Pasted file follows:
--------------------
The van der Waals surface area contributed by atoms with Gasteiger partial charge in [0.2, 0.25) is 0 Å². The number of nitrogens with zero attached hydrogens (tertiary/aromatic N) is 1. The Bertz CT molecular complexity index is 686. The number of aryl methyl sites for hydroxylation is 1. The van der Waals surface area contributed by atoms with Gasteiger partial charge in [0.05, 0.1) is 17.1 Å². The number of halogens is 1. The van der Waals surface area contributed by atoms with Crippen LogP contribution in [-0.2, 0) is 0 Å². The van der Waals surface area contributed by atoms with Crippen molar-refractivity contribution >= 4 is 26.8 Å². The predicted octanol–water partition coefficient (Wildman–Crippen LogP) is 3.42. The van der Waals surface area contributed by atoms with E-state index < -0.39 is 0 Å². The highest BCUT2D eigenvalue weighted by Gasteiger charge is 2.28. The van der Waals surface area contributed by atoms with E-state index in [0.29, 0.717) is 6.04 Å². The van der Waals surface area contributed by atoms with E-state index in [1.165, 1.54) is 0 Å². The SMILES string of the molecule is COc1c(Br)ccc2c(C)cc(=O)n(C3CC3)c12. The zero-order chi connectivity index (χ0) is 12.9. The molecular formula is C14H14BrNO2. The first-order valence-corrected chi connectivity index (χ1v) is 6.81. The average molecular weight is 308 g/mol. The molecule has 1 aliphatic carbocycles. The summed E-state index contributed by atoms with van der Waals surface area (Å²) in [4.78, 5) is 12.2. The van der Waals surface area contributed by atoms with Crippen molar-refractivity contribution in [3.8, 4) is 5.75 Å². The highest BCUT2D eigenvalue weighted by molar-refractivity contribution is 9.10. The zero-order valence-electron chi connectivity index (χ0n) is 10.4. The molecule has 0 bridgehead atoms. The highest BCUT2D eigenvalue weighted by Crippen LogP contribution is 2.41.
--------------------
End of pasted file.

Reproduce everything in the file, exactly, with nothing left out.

The van der Waals surface area contributed by atoms with Gasteiger partial charge in [0.2, 0.25) is 0 Å². The number of nitrogens with zero attached hydrogens (tertiary/aromatic N) is 1. The Bertz CT molecular complexity index is 686. The number of aryl methyl sites for hydroxylation is 1. The van der Waals surface area contributed by atoms with Gasteiger partial charge in [0.05, 0.1) is 17.1 Å². The number of halogens is 1. The van der Waals surface area contributed by atoms with Crippen LogP contribution in [-0.2, 0) is 0 Å². The van der Waals surface area contributed by atoms with Crippen molar-refractivity contribution >= 4 is 26.8 Å². The predicted octanol–water partition coefficient (Wildman–Crippen LogP) is 3.42. The van der Waals surface area contributed by atoms with E-state index < -0.39 is 0 Å². The highest BCUT2D eigenvalue weighted by Gasteiger charge is 2.28. The van der Waals surface area contributed by atoms with E-state index in [0.29, 0.717) is 6.04 Å². The van der Waals surface area contributed by atoms with E-state index in [1.165, 1.54) is 0 Å². The SMILES string of the molecule is COc1c(Br)ccc2c(C)cc(=O)n(C3CC3)c12. The zero-order chi connectivity index (χ0) is 12.9. The molecular formula is C14H14BrNO2. The first-order valence-corrected chi connectivity index (χ1v) is 6.81. The average molecular weight is 308 g/mol. The molecule has 1 aliphatic carbocycles. The summed E-state index contributed by atoms with van der Waals surface area (Å²) in [4.78, 5) is 12.2. The van der Waals surface area contributed by atoms with Crippen molar-refractivity contribution in [3.8, 4) is 5.75 Å². The highest BCUT2D eigenvalue weighted by molar-refractivity contribution is 9.10. The zero-order valence-electron chi connectivity index (χ0n) is 10.4. The molecule has 0 bridgehead atoms. The highest BCUT2D eigenvalue weighted by Crippen LogP contribution is 2.41.